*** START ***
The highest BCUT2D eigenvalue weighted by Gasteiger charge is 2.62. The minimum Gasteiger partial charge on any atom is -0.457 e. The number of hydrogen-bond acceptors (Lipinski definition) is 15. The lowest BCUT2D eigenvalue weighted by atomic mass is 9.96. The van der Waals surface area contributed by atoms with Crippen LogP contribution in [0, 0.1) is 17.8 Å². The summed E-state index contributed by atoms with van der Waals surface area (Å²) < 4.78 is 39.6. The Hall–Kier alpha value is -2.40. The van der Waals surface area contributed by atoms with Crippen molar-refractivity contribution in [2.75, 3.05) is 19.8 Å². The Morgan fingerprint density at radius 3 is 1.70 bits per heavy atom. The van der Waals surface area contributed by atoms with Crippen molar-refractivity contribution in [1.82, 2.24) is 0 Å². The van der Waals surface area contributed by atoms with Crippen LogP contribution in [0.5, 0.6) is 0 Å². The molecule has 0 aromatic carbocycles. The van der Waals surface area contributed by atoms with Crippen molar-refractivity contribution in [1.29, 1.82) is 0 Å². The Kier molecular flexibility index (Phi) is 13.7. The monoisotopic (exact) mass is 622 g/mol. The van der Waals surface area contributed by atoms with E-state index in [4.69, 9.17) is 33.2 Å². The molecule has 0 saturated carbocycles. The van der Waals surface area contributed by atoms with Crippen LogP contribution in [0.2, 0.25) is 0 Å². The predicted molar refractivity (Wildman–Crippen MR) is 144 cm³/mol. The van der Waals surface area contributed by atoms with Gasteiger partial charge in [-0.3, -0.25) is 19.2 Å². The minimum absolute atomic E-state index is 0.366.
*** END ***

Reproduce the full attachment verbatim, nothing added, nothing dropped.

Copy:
The highest BCUT2D eigenvalue weighted by Gasteiger charge is 2.62. The minimum Gasteiger partial charge on any atom is -0.457 e. The number of hydrogen-bond acceptors (Lipinski definition) is 15. The lowest BCUT2D eigenvalue weighted by atomic mass is 9.96. The van der Waals surface area contributed by atoms with Crippen LogP contribution in [0, 0.1) is 17.8 Å². The summed E-state index contributed by atoms with van der Waals surface area (Å²) < 4.78 is 39.6. The Hall–Kier alpha value is -2.40. The van der Waals surface area contributed by atoms with Crippen molar-refractivity contribution in [2.75, 3.05) is 19.8 Å². The Morgan fingerprint density at radius 3 is 1.70 bits per heavy atom. The van der Waals surface area contributed by atoms with Crippen molar-refractivity contribution in [1.82, 2.24) is 0 Å². The van der Waals surface area contributed by atoms with Crippen LogP contribution in [0.5, 0.6) is 0 Å². The molecule has 0 aromatic carbocycles. The van der Waals surface area contributed by atoms with Crippen molar-refractivity contribution in [1.29, 1.82) is 0 Å². The Kier molecular flexibility index (Phi) is 13.7. The monoisotopic (exact) mass is 622 g/mol. The van der Waals surface area contributed by atoms with E-state index in [4.69, 9.17) is 33.2 Å². The molecule has 0 saturated carbocycles. The van der Waals surface area contributed by atoms with Crippen LogP contribution in [0.2, 0.25) is 0 Å². The predicted molar refractivity (Wildman–Crippen MR) is 144 cm³/mol. The van der Waals surface area contributed by atoms with Gasteiger partial charge in [-0.3, -0.25) is 19.2 Å². The minimum absolute atomic E-state index is 0.366.